Neymar sent off late on as Brazil crash to Colombia defeat

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Feisty affair: Neymar saw red in Brazil defeat.

Colombia bounced back to stun Brazil 1-0 at the Copa America, avenging their bruising defeat to the South American giants in last year’s World Cup quarter-finals.

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A first-half goal by Inter Milan defender Jeison Murillo settled a frenetic Group C encounter in Santiago which leaves Colombia firmly in contention for a place in the quarter-finals.

Three teams – Brazil, Colombia and Venezuela – now have three points in Group C. A bad night for Brazil was compounded when skipper Neymar picked up his second caution of the tournament, which rules him out of the crucial final group game against Venezuela on Sunday.

Victory was sweet for Colombia, who were subjected to rough-house tactics from Brazil last year during the World Cup in a 2-1 quarter-final exit.

A pulsating opening 45 minutes saw Colombia gradually get on top after a frantic start dominated by defence. Brazil, who brought in Thiago Silva at center-back in place of David Luiz, defended in depth throughout, dropping back in numbers and frustrating Colombia’s attack.

Colombia also gave no quarter, with defensive midfielder Carlos Sanchez breaking up Brazil’s attacks in midfield and restricting the five-time world champions to hardly any shots on goal. Colombia slowly began to get the better of their opponents however, and soon started to threaten.

A Sanchez shot deflected just wide of Brazilian defender Miranda just after the half-hour mark and then on 36 minutes the breakthrough came.

Cuadrado’s teasing free-kick from the right flank dropped into the area and when Brazil failed to clear, Murillo was on hand to rifle in a low shot past Jefferson.

Chelsea star Cuadrado might have doubled Colombia’s lead on 43 minutes but wastefully shot wide after being teed up by Teo Gutierrez’s deft backheel.

Brazil might have grabbed a barely deserved equaliser just before half-time though when Dani Alves skipped clear down the right and curled a cross into Neymar whose diving header was saved by David Ospina.

It got worse for Neymar however, who was booked for handling the rebound from Ospina’s save. It means Brazil will be without their most potent attacker for their tie with Venezuela.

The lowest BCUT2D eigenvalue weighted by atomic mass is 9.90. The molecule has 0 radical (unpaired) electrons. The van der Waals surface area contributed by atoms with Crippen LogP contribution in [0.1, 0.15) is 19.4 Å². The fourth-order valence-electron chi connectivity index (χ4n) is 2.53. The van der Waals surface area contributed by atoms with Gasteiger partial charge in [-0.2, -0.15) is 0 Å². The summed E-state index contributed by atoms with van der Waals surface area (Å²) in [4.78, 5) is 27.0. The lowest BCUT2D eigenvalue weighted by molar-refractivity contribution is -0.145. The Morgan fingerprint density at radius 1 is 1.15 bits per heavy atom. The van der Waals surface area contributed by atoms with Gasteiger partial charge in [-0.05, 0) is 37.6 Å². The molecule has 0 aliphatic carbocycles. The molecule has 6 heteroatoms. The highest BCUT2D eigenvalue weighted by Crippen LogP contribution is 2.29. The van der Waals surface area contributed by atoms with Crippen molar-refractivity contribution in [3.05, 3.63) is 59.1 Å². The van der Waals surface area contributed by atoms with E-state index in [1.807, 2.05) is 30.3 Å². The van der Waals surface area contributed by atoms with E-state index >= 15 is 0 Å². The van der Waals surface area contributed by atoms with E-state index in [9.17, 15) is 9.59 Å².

Brazil went for broke in the second half, bringing on Liverpool attacking midfielder Philippe Coutinho for Fred, and immediately looked more threatening as a result.

But they squandered a golden chance to equalise on 58 minutes when Bundesliga-based striker Roberto Firmino missed an open goal.

The ball ended up with Firmino after Ospina made a hash of a clearance. But with an open goal begging, Firmino — reportedly a summer transfer target for Liverpool — blazed over the bar.

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Why LFC target Firmino may be the striker Brazil crave

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Can Firmino (top l) fire Brazil to glory?

One of the most iconic images of the 2014 World Cup was that of a distraught eldery man in a Brazil shirt, clutching his replica trophy as tears streamed down his cheeks. The devout supporter’s appearance encapsulated the collective heartbreak of over 200 million of his compatriots as they watched their national team humiliated 7-1 by uncompromising eventual winners, Germany.

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The host nation’s shambolic defending was at long last ruthlessly exposed by the Germans in possibly the most one-sided semi-finals in history. Rubbing salt into the wound was an Opta statistic that surfaced in the aftermath of the demolition.

Lone front-man Fred had epitomised his poor form in one stupendously anonymous performance. He was repeatedly jeered by the hostile crowd as he failed to make a single tackle, cross, run or interception throughout his seventy minutes on the pitch. Furthermore, the most time he spent on the ball was at the centre spot as a result of six restarts and taking kick-off.

With their faults laid so emphatically bare on home soil, the Selecao had nowhere to hide. Yes, their defence was atrocious but it’s difficult to comprehend how or why Brazil were subjected to such an unimaginative and ineffective frontman for so long.

It’s unthinkable that a country both blessed and obsessed with attacking football was unable to produce a formidable striker post phenomenal Ronaldo. Great attacking talents like Ronaldinho, Kaka, Robinho and, most recently, Neymar emerged in the years that followed but the attack was starved of a worthy focal point.